Summary and Analysis
During his flight, Ralph longs for Piggy's counsel, wishing for the solemnity of the assemblies made dignified by the conch rather than having to make life or death decisions while on the run for his life. "If only one had time to think!" he laments. Civilization makes for plenty of time to think, providing institutions like universities where the scholars can devote themselves to mental activities. Such protection allows the abstract arts such as philosophy and theoretical work in the arts and sciences to flourish; in such a protected environment, a fragile boy like Simon could have learned to express fully and accurately his intuitive understanding of humanity's dark side. Note that Simon's prophecy comes back to Ralph in a flash during the hunt. In a moment of great desperation, cornered in his hiding place by a savage and having just realized the purpose of a stick sharpened at both ends, the phrase "You'll get back" surfaces, as if Simon's spirit haunts the island.
If Simon's ghost is present, it is there to comfort Ralph and reach out to him with its knowledge, unlike the Lord of the Flies. When Ralph encounters the Lord of the Flies, he finds a "skull that gleamed as white as ever the conch had done." This description symbolizes the universal and infinite struggle between good and evil. The skull is vested with the knowledge that was revealed to Simon: Evil is present in us all, and we must struggle not to allow it to dominate us.
Knocking the skull to the ground and breaking it into pieces is a small victory over the beast for Ralph. More to the point, he takes the stake on which the head rested so that he has his own stick sharpened at both ends. Like a blade that cuts both ways, he'll use the savage's stick to defend himself from them. Preoccupied with keeping on the move, he doesn't realize until late in the hunt that he is himself carrying a stick sharpened on both ends. At this point he realizes that his head is meant to become the ultimate offering to the beast, the beast's greatest victory yet on the island.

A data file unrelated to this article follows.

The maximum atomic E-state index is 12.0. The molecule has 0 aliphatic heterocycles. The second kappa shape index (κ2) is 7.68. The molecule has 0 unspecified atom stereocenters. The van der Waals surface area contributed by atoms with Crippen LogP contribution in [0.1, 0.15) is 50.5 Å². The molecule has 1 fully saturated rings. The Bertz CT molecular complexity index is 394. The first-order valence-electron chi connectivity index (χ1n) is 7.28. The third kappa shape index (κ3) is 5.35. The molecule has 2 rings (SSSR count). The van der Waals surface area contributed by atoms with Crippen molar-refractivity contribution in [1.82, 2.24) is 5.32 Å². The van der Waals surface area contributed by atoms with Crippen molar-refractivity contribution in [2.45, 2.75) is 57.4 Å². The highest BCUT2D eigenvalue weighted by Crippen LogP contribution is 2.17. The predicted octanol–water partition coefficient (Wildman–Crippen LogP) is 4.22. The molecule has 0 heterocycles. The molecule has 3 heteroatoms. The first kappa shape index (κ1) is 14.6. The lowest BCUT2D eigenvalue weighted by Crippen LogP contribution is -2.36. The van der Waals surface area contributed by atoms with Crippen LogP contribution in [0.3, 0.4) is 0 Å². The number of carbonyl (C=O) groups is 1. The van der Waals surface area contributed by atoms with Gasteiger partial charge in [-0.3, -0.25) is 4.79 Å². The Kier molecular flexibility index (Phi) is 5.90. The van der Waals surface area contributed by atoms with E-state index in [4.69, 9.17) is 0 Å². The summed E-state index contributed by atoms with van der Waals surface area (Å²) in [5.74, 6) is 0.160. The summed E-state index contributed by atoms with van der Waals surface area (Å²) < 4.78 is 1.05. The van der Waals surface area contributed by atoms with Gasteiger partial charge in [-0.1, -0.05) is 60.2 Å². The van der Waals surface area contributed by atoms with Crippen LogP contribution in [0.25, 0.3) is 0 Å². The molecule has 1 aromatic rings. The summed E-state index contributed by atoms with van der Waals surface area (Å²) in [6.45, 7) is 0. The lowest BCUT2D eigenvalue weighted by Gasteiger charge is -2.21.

The officer of the gunboat that Ralph encounters simultaneously represents Ralph's original moral naiveté and Jack's propensity toward evil and destruction. As Ralph encounters the officer, he sees not a face but all the markings of the officer's "tribe": the cap with the crown, anchor and gold leaves, the uniform with epaulettes and buttons, and the revolver. The decorative elements of his uniform symbolize his civilized war paint. From the officer's point of view, Ralph is hardly the prey of a deadly tribe but a boy who "needed a bath, a haircut, a nose-wipe, and a good deal of ointment." When he sees Jack's tribe wearing war paint and carrying spears, he assesses the situation as "Fun and games." Although he doesn't recognize it or understand his complicity in his own "fun and games," the naval officer has correctly identified the hunt: It's the sort of fun the Lord of the Flies assured Simon would take place on the island; the type of fun that, even at the time of the boys' rescue, is taking place on a larger scale with the war.
The officer echoes a sentiment expressed by Jack in Chapter 2 ("we're not savages. We're English . . . So we've got to do the right things"). Learning of the two deaths, the officer comments "I should have thought that a pack of British boys . . . would have . . . put up a better show than that." Both Jack and the officer are equally ignorant of the truth of the matter: Like all of humanity, these boys have and act on impulses that are at best uncivil and at worst deadly. In the novel, Golding uses events and mores associated with the British (his own culture), but his theme is universal. Although one could limit the interpretation to British imperialism (bestial aspects of British colonialism contrast sharply with the supremely polite British identity, for example), to do so would be to deny the larger truth: That all people — and therefore all societies — possess and display, to varying degrees, these deadly impulses.
pax peace, here meant as a call for a truce.
acrid sharp, bitter, stinging, or irritating to the taste or smell.
inimical hostile; unfriendly.
gibber to speak or utter rapidly and incoherently; chatter unintelligibly.
essay to try; attempt.
antiphonal sung or chanted in alternation.
ululate to howl, hoot, or wail.
cordon a line or circle, as of soldiers or ships, stationed around an area to guard it.
diddle [Informal] to move back and forth jerkily or rapidly; juggle.
mold here, loose, soft, easily worked soil.
white drill a coarse linen or cotton cloth with a diagonal weave, used for work clothes, uniforms, etc.
epaulette shoulder ornament as for military uniforms.
cutter a boat carried, esp. formerly, aboard large ships to transport personnel or supplies.
rating an enlisted man in the Navy.
stern sheets the space at the stern of an open boat.